By Brittany Hanson/Garden Grove Journal
Two dads, a dinosaur puppet, rolling shoes, difficult names and great expectations are all a part of “The 25th Annual Putnam County Spelling Bee,” where you won’t stop laughing.
From beginning to end, this show is great entertainment. If you’ve ever questioned your parents, felt awkward as a child, thought you weren’t smart enough, were pushed too hard or had a childhood crush, then you’ll be able to connect with the show.
Directed by Damien Lorton, the book is by Rebecca Sheinkin with music and Lyrics by William Finn.
To set the scene, The Gem’s stage at 12852 Main S. in Garden Grove has been transformed into anyone’s middle school gym.
Enter Rona Lisa Peretti, played by Adriana Sanchez, a former spelling bee champ of days gone by. Peretti is excitable, and according to her, every part of the spelling bee is her favorite part.
She flashes back to her big win (flashbacks are a huge part of the show) and is overcome by the emotions of the win. Next to the stage is the succession of the rest of the cast, who will crowd onto the bleachers or hustle behind the organizers’ table.
The cast of characters includes Logainne SchwartzandGrubenniere, played by Nicole Cassesso, Leaf Coneybear, played by Danny Diaz, Marcy Park, played by Reesa Ishiyama, Mitch Mahoney, played by TJ Mundy-Punchard, Vice Principal Douglas Panch, played by Kyle Myers, Chip Tolentino, played by Andrew Paskil, Olive Ostrovsky, played by Rebecca Silverman and William Barfee, played by Matt Takahashi.
This really is one of those shows where there is truly something good to say about everyone. The only complaint would be that at one point, Ishiyama’s voice was drowned out by the musical accompaniment.
Cassesso’s character was adorably awkward as the young activist with two dads. Her disappointment when she misses a word is not just for her, but for letting down America. Her sadness changes not only her voice, but posture, face and pronunciation and is palpable from stage.
Diaz as Coneybear was hilarious. Possibly the best incorporation of rolling shoes and a dinosaur puppet the stage has seen.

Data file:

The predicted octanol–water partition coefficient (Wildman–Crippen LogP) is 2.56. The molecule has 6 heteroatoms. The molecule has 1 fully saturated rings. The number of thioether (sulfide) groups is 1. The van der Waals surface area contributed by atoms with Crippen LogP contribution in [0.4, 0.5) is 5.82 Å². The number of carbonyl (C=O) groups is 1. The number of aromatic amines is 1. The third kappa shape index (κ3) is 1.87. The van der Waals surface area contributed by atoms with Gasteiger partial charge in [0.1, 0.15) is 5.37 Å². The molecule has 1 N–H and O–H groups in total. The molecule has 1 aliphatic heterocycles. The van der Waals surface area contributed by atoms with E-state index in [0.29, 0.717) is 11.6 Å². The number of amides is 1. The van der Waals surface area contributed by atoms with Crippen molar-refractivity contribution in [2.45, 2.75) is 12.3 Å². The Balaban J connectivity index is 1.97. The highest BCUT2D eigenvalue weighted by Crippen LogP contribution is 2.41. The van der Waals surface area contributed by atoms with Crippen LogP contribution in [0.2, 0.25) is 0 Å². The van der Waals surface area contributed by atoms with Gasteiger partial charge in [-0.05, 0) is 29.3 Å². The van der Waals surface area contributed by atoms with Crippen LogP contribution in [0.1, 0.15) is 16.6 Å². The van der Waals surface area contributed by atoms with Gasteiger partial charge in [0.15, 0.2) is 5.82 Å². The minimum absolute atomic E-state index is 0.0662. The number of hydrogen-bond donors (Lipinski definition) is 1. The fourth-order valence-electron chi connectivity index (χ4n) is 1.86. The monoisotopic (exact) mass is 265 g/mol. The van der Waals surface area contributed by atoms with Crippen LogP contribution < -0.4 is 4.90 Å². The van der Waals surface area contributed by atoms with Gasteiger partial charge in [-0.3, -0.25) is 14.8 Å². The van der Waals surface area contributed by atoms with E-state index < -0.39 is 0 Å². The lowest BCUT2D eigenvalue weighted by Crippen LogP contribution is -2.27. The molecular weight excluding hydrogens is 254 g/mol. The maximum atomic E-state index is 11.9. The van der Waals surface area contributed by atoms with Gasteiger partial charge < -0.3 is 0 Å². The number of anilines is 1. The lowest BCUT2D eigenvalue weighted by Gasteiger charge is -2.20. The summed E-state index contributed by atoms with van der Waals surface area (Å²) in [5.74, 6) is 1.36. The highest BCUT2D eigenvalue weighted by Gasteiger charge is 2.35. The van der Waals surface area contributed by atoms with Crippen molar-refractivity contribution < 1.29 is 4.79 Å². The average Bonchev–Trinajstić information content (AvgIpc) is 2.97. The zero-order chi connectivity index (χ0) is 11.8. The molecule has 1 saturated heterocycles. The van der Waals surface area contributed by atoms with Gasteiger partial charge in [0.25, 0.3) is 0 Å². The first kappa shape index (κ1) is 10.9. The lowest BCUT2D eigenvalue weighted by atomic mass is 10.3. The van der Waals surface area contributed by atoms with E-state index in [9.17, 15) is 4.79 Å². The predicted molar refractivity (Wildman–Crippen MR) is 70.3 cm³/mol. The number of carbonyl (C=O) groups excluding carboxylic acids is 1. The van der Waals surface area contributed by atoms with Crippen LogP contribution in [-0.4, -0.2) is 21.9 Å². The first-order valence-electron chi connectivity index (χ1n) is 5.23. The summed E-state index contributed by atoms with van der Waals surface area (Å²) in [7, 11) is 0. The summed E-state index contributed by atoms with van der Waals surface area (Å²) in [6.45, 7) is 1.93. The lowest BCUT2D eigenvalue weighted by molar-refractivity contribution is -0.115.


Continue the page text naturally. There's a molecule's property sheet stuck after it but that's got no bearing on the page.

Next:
Ishiyama made Marcy Park the perfect overachieving product of overbearing parents.
Mundy-Punchard’s character Mahoney is a parolee who shines in the background with wit and versatility for when he steps in as a parent representation in flashbacks and hilarious when he sends the audience participators off the stage.
The vice principal, Kyle Myers, is the perfect mix of harsh, frustrated and lastly kind. The way he interacts with the characters in the play and the audience members is well timed, very funny and expressively acted without pushing it over the edge.
Paskil makes Tolentino, the returning Bee champ, sweet and adorable and still strained and awkward in the throes of adolescent love/like/he doesn’t know yet.
Silverman takes her character Olive from a sad little girl who doesn’t have the best home life to a powerhouse songstress in “The I Love You Song.” The song is about wishing for the care she wants to have from her parents. She doesn’t need any amplification whatsoever.
Finally, William Barfee, played by Takahashi, is not-so entertaining. According to all accounts, he has taken his character into a new light, not playing him as most try to. The results are side-splitting funny.
This is definitely not a show to miss. “The Putnam County Spelling Bee” will be on stage at The Gem until April 17. Tickets are $25 with Thursday, Friday and Saturday showtimes at 8 p.m. and 3 p.m. on Sunday. Call (714) 741-9550 x 221.